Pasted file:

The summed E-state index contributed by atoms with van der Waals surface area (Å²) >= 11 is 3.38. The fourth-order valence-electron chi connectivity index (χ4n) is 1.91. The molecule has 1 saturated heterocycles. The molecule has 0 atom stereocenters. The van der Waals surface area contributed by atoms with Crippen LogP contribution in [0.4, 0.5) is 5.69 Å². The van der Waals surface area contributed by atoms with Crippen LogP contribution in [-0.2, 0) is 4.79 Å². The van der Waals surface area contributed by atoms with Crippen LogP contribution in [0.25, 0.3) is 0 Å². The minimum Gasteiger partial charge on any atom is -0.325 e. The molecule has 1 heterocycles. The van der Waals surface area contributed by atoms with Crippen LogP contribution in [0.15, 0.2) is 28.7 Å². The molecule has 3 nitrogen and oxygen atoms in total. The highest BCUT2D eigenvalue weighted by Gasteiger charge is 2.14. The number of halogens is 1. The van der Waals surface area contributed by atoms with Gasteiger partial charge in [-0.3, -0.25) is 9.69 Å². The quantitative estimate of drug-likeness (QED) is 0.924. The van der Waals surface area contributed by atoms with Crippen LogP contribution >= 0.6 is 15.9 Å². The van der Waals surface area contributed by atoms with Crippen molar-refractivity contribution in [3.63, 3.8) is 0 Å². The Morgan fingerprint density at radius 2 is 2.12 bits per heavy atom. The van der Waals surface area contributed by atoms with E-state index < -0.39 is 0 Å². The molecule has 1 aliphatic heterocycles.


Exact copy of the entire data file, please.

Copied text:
The summed E-state index contributed by atoms with van der Waals surface area (Å²) >= 11 is 3.38. The fourth-order valence-electron chi connectivity index (χ4n) is 1.91. The molecule has 1 saturated heterocycles. The molecule has 0 atom stereocenters. The van der Waals surface area contributed by atoms with Crippen LogP contribution in [0.4, 0.5) is 5.69 Å². The van der Waals surface area contributed by atoms with Crippen LogP contribution in [-0.2, 0) is 4.79 Å². The van der Waals surface area contributed by atoms with Crippen LogP contribution in [0.25, 0.3) is 0 Å². The minimum Gasteiger partial charge on any atom is -0.325 e. The molecule has 1 heterocycles. The van der Waals surface area contributed by atoms with Crippen LogP contribution in [0.15, 0.2) is 28.7 Å². The molecule has 3 nitrogen and oxygen atoms in total. The highest BCUT2D eigenvalue weighted by Gasteiger charge is 2.14. The number of halogens is 1. The van der Waals surface area contributed by atoms with Gasteiger partial charge in [-0.3, -0.25) is 9.69 Å². The quantitative estimate of drug-likeness (QED) is 0.924. The van der Waals surface area contributed by atoms with Crippen LogP contribution >= 0.6 is 15.9 Å². The van der Waals surface area contributed by atoms with Crippen molar-refractivity contribution in [3.63, 3.8) is 0 Å². The Morgan fingerprint density at radius 2 is 2.12 bits per heavy atom. The van der Waals surface area contributed by atoms with E-state index < -0.39 is 0 Å². The molecule has 1 aliphatic heterocycles.